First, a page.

A growing theme in the eventing world is the prevalence of schooling shows and schooling days. With the cost of recognized and unrecognized shows increasing, riders are forced to attend fewer shows to control their budgets. Stephen suggests that attending more schooling opportunities will help produce a similar atmosphere to a formal show. This gives riders a great chance to practice controlling their nerves.
“Just as in a recognized show, I’ll tell people to take things one step at a time,” said Stephen. “If at any point, especially if going cross country and things are starting to go downhill quickly—just pull up. Take it one phase and one jump at a time. There will always be another day.”
If schooling shows aren’t in the budget, try riding around people at your barn.
“I ride in front of owners and students more often than I don’t,” said Stephen. “That itself is very helpful. I think the one-on-one lessons are useful from time to time, but riding with other people is a great learning experience. I’m trying to emphasize practice. Put yourself in situations where your nerves might kick in and just practice—practice—that’s the only way it will get better.”
Just Walk it Out
So it’s all fine and great practicing and trying to simulate a nervous environment, but what happens when you get to the show and you still freak out?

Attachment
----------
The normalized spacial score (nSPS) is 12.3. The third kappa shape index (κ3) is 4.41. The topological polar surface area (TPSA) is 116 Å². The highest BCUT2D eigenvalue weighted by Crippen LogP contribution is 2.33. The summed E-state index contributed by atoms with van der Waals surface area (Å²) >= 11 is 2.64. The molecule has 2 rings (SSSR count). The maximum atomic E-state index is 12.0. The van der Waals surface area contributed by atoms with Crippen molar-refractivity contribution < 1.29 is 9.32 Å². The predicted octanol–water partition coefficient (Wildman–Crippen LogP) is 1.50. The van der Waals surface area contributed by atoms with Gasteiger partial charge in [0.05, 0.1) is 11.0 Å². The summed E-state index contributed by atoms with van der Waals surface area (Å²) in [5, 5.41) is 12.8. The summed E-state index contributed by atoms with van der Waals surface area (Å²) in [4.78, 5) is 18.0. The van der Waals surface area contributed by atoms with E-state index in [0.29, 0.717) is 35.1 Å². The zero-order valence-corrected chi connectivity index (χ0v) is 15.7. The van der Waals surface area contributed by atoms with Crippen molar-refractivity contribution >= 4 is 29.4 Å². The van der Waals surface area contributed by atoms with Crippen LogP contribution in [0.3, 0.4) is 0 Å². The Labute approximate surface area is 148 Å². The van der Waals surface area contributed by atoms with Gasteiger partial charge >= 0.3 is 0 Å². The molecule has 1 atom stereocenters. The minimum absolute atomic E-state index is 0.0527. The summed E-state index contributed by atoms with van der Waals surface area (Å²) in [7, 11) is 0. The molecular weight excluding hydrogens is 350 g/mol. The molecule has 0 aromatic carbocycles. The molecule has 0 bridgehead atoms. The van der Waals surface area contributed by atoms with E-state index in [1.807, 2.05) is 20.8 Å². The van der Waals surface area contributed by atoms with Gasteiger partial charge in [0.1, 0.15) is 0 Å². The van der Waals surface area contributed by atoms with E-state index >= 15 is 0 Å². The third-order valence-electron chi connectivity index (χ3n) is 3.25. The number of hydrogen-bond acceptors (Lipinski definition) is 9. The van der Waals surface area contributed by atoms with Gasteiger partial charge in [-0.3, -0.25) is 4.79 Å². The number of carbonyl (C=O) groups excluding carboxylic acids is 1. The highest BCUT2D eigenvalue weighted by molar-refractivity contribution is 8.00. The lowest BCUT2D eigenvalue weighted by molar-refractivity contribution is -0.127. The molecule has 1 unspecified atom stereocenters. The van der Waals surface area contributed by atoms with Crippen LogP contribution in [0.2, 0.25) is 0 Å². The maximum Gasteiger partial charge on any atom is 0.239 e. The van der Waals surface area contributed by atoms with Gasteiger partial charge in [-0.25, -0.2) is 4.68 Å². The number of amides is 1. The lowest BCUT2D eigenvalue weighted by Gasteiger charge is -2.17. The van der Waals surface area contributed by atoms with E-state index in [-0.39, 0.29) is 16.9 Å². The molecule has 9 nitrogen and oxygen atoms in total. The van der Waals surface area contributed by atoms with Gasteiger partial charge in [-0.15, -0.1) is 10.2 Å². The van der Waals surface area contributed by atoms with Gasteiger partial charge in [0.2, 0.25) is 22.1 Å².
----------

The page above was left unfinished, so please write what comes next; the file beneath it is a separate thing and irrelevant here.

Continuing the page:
“Number one, I would say take a break and just walk,” Stephen suggested. “I think that we can accomplish more at the walk than people realize. That will help you calm down and begin to think through things and, for lack of a better word, “mathematically” ask yourself what is it I need to do to help myself through my nerves.”
Another suggestion: focus on your breathing. Sounds basic, but it works.
“This is going to sound really weird, but when riders get nervous, I always tell them to breathe and to breathe in rhythm,” said Stephen. “It also helps to listen to your horse’s breathing, because that will tell you a lot about how they’re feeling and if they’re nervous or not.”
Taking Your Nerves to the Next Level
As Stephen mentioned, nerves can be a good thing. They can help propel you forward and challenge you both mentally and physically. If you are getting bored heading into a show, it’s probably a time where your nerves are telling you to move up a level.
For Stephen, nerves are all about having a plan.
“If you get nervous about something when you go out to do cross country and compete, you need to always have a plan,” Stephen said. “Granted, we can’t always have a plan for the odd things that happen with horses, but you have to have a plan to cover your bases.”
Maybe we should all have a plan for when things happen that we don’t have a plan for…
Meet the Master
Currently, Stephen trains out of Hickory House Farm in The Plains, Virginia, where he trains a contingent of off-track thoroughbreds and world-class eventers.
Would you like the opportunity to train with Stephen Bradley and get your own masterclass in eventing essentials, tips, and tricks? Visit www.StriderPro.com to see when Stephen’s teaching at a farm near you.